Mindfully: To continue the technology thread, I accomplished much in the way of Android development during this year. Notably, I finally finished my meditation app and posted it to the google play store: Mindfully. It unfortunately did not win the competition that I entered it into at UCLA but this was to be expected as I was working alone and did not have enough time or expertise to produce a high quality product. Nevertheless, I am very proud of my achievement and used it as a springboard to propel me forward should I choose to pursue a career with app development. That said, the heavy workload that I had this year prevented me from dedicating my full attention on this pursuit, which has resulted in my stagnating in the last few months as I scrambled to get my PhD work done and my career’s next step sorted out. Perhaps it is appropriate to say that my steady progression on the path of app development is on hiatus. Ironically, with regards to my progress on the path the much lamentable inability to maintain the practice continues to plague me. However, Mindfully did help somewhat as I had a few rather long stints of meditations on consecutive days thanks to the motivating aspect of the app.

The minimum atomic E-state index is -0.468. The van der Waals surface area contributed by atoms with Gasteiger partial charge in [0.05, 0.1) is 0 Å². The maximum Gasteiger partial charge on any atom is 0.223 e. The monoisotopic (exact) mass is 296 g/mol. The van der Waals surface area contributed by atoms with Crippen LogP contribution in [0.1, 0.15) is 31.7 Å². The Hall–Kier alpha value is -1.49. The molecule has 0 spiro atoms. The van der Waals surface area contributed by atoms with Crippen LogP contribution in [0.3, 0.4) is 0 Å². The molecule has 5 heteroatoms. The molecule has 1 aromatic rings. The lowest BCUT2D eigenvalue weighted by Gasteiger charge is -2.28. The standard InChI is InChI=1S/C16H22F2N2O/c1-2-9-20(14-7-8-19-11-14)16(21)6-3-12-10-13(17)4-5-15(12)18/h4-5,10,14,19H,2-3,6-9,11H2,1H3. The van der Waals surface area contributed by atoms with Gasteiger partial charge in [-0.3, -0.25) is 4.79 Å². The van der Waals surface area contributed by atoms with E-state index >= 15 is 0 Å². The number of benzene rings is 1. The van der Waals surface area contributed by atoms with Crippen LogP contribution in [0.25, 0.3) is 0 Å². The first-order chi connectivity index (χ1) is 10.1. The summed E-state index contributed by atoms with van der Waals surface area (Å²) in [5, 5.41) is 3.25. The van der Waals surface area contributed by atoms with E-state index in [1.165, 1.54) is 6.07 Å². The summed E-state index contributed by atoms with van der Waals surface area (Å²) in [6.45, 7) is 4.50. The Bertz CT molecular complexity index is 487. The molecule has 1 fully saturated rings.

Money Grows on Trees: As regards the anxiety-fueled career building activities that I engaged in this year, much progress has been made. Realizing that the relative comfort zone of my PhD was nearing its completion, I began pivoting towards post-graduate school concerns, dramatically improving my CV, creating a LinkedIn profile and beginning the interviewing process with several startup companies to test the waters. The other major theme of the year is that of financial insecurity. I became highly interested in budgeting and began religiously entering my every transaction into my budget app. But in addition to this, I also became very anxious about my prospects for financial health. In particular, I began to be very stressed out regarding what to do with my life after that fateful piece of paper is handed over with the required signatures. I vividly remember an episode on the plane from Italy to Paris where I was discussing this with Dorrie and where I calculated just how comfortable I would be with a salary of $80,000. This was the point at which I decided that I wanted to leave academia and pursue a career in the business world. This has only recently began to waver, as with all things that oscillate. Reinvigorated by the publication of my second paper, I have decided to at least apply to a few key postdoctoral research positions with preeminent professors at the top of their field from whom I feel that I can learn much and from whose connections and networks I can benefit. As Brian often says, a really good postdoc can still save the sinking ship that our graduate school experience has often seemed like. So, I am willing to reconsider my decision to leave academia on the condition that I am making no less than $45,000 and working with top notch computational neuroscience researchers. At the same time, I will also continue to apply to industry jobs and to try my luck in the wild west of intelligent mobile technology that is experiencing bewildering exponential growth.